I get your concern about traffic. Sending a bus to South Bellevue seems like a weird decision. During rush-hour it is probably better to just go to downtown Bellevue. But this isn’t a peak-oriented bus (anymore). Most of the day, it won’t matter, while it enables less backtracking. For example, getting from Renton Technical College to Bellevue College will be dramatically faster after this change. In an ideal world this has an express overlay that goes straight to downtown Bellevue, but I doubt this has enough peak riders to justify that.

        If we were to do anything to the 111 route it would be to make it a variation of the 105, and send it to downtown Renton. The 105 performs quite well for a suburban bus, and could use a frequency increase. You could run the 111 every half hour, opposite the 105, providing 15 minute service for most of the riders along that corridor.

      2. Truncate only after 405 South Stride is in operation. 44th becomes a key transit node once it becomes a Stride station.

        I don’t mind running the 111 as proposed in the period after East Link opens but before Stride operates, though it is consuming a ton of operating hours.

      3. I’m more concerned about the 111 being overservice and sucking up a lot of hours from other routes. Why should smallish neighborhoods in northeast Renton and Newcastle get an all-day express when no other neighborhood does? It doesn’t serve anything comparable to downtown Renton or the Issaquah Highlands (representing all of Issaquah) that would justify an express. I understand they’re in an isolated location and need something better than the 240, but is this a step too far? I’m debating whether to bring this up in my feedback and what to say about it.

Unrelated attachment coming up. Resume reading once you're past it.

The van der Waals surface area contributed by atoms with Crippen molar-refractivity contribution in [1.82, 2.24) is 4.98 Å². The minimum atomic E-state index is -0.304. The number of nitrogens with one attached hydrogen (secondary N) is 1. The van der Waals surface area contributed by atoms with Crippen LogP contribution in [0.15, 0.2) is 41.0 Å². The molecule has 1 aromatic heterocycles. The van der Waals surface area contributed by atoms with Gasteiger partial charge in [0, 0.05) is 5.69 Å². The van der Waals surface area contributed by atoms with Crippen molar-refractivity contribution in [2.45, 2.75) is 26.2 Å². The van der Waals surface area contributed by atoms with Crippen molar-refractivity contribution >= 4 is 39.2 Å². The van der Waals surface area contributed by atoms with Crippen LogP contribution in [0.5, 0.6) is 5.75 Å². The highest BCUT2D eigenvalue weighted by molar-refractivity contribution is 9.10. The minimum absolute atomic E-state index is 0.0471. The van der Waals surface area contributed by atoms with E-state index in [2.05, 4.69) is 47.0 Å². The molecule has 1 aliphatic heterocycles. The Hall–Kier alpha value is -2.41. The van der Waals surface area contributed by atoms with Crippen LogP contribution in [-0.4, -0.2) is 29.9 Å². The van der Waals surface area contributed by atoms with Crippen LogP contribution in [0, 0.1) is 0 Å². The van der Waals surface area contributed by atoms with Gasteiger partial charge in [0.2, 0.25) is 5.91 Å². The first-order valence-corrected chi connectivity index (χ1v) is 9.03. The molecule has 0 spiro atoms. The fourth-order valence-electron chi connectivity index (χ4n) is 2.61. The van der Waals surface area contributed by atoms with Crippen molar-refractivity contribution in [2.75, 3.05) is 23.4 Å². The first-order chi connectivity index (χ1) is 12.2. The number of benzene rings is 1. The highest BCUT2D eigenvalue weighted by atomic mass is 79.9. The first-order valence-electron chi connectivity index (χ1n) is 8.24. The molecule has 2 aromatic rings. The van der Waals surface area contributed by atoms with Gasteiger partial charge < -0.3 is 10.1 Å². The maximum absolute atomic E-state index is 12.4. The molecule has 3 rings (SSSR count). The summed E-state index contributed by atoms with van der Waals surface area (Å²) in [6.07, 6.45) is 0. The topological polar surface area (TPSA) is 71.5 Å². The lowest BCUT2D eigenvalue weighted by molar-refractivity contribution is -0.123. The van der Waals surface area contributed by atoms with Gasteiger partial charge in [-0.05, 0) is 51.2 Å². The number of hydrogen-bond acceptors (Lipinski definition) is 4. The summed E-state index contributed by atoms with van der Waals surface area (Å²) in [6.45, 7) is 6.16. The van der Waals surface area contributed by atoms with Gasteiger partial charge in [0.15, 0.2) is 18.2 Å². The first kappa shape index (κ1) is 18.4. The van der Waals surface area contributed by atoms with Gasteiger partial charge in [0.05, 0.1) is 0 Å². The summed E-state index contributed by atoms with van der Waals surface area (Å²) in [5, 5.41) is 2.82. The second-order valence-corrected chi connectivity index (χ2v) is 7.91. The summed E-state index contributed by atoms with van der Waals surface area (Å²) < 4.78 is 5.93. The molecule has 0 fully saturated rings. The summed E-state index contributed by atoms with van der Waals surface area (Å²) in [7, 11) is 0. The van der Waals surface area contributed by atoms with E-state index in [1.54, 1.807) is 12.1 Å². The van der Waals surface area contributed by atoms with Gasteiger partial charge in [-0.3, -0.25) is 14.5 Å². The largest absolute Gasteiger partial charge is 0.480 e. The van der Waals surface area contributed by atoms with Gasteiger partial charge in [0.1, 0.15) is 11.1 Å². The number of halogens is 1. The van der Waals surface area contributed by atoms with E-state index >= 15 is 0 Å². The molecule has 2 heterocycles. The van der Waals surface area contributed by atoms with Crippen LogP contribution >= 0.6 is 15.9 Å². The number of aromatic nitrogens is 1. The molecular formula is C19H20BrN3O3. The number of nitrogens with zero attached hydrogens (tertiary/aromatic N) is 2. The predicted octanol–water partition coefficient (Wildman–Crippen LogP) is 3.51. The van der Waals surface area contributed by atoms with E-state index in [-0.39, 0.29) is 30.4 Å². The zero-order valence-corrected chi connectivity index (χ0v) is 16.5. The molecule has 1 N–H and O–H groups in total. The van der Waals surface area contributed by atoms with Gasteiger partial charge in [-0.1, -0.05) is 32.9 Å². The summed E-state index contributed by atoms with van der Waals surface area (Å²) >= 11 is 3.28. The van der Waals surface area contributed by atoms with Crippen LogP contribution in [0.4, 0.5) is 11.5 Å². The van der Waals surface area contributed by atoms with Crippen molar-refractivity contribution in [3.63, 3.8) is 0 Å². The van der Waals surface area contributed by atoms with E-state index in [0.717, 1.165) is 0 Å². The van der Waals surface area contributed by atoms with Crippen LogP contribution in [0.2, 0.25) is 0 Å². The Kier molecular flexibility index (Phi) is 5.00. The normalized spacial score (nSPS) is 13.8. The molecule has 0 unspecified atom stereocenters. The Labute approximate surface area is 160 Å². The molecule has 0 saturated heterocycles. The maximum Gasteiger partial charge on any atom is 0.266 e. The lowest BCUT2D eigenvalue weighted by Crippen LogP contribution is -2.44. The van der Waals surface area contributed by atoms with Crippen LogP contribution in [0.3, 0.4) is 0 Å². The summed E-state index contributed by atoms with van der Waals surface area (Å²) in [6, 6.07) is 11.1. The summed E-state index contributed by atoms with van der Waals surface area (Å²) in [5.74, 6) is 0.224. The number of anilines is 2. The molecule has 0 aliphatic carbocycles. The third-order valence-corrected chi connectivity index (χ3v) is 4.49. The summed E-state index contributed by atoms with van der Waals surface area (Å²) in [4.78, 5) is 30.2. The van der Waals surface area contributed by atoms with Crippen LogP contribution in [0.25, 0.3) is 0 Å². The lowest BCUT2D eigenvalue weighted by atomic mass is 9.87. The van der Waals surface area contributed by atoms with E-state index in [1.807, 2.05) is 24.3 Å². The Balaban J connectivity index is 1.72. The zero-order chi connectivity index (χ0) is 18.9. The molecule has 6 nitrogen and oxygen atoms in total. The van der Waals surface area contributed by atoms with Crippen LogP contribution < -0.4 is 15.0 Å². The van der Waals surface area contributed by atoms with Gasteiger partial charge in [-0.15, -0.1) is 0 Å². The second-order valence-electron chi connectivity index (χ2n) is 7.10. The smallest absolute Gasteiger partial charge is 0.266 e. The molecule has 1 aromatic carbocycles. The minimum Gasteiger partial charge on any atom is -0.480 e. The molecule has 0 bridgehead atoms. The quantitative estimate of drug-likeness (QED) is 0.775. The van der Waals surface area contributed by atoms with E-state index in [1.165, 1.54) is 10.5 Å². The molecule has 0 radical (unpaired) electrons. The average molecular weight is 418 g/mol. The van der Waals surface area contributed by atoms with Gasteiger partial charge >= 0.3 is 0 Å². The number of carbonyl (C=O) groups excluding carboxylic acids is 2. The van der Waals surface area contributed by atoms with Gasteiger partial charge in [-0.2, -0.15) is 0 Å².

4. “Why should smallish neighborhoods in northeast Renton and Newcastle get an all-day express when no other neighborhood does? ”

        I’m guessing it’s the “equity” stuff; Metro believes they’re higher priority because a higher percentage of the people there are BIPOC. A race-blind restructure that focuses only on maximizing ridership given budget constraints might feel differently.